Can I Stop Making Alimony Payments If I Lose My Job?
No one is excited to have to make alimony or spousal support payments, and some people may even joke that they hope to lose their job so that they no longer have to make them. However, fortunately or unfortunately, losing your job does not get you off the hook for making spousal support payments. In fact, if you miss a court-ordered spousal support payment, even after losing your job, you can face serious legal consequences, including being held in contempt of court. It’s important to understand though that you are not out of options. You may be able to get a reduction in the amount of spousal support payments that you have to make each month, but there is a process that you must follow in order to avoid getting in any trouble.
How to Reduce my Spousal Support Payments
In order to make any change to the amount of spousal support payments that you owe, you must get permission from the court. You can do this by filing a request to modify spousal support payments with the court, which a lawyer can help you with. In order to grant a modification order, the court must find that a significant and ongoing change has occurred with regard to your income. If you have just lost your job, it may be hard to meet that threshold, because there is no evidence yet that your unemployment will be ongoing as opposed to temporary. Likewise, if you apply for and receive unemployment benefits equivalent to your previous salary, the court will likely uphold your existing payments and not grant a modification. However, if you do not qualify for unemployment benefits or receive them in an amount that is lower than your regular salary, you may qualify for a modification if you can show that it is likely that the situation will continue for an unknown period of time. This can be demonstrated by showing that you have been making an active effort to find employment while receiving your unemployment benefits. Courts are often reluctant to grant modifications for someone who has been on unemployment benefits for less than 1 – 2 months since it is still hard to establish in less than that amount of time that the situation is not temporary. If you are in a position where you do not have the financial resources to continue making spousal support payments for 1 – 2 months though, and you will miss a payment if you do not receive relief from the court, it is still best to file a petition as opposed to missing a payment. If you are unsure how to proceed, talking to a lawyer can give you a good idea of your options and how best to move forward.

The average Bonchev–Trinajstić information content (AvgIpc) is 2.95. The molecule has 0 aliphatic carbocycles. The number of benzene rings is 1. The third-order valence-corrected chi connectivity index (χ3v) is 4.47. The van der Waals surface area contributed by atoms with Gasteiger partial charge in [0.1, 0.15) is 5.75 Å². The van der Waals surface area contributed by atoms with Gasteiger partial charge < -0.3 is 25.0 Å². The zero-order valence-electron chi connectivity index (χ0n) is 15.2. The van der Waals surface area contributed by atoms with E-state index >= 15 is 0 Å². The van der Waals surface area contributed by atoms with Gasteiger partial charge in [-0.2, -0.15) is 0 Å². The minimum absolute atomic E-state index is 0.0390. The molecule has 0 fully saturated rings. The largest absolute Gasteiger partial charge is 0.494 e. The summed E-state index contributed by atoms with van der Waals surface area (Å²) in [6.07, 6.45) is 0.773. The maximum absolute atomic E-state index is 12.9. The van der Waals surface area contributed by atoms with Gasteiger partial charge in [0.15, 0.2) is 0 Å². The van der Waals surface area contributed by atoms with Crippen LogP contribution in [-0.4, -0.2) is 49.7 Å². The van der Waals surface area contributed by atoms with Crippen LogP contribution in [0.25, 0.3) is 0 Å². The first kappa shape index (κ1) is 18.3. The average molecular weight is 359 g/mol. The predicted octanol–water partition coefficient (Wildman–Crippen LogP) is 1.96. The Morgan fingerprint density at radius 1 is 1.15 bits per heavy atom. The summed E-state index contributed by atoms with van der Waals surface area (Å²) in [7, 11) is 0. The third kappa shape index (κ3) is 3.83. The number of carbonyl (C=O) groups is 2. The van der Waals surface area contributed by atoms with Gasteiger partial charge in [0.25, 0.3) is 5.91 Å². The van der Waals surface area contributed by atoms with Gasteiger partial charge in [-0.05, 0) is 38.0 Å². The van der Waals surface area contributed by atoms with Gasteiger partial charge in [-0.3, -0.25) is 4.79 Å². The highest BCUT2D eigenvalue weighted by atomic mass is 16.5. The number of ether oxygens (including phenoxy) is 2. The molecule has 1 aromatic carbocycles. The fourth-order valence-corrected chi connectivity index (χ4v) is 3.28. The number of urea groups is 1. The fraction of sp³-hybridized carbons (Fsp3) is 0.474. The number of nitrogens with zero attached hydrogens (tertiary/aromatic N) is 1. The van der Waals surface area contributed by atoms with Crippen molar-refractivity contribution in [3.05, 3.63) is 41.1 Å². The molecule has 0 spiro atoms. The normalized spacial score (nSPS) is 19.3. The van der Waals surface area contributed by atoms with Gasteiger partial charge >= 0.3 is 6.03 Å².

Call the Faulkner Law Group
If you need to modify your spousal support payments for any reason, the experienced Tampa family attorneys at the Faulkner Law Group are ready to help. Contact us today to schedule a consultation.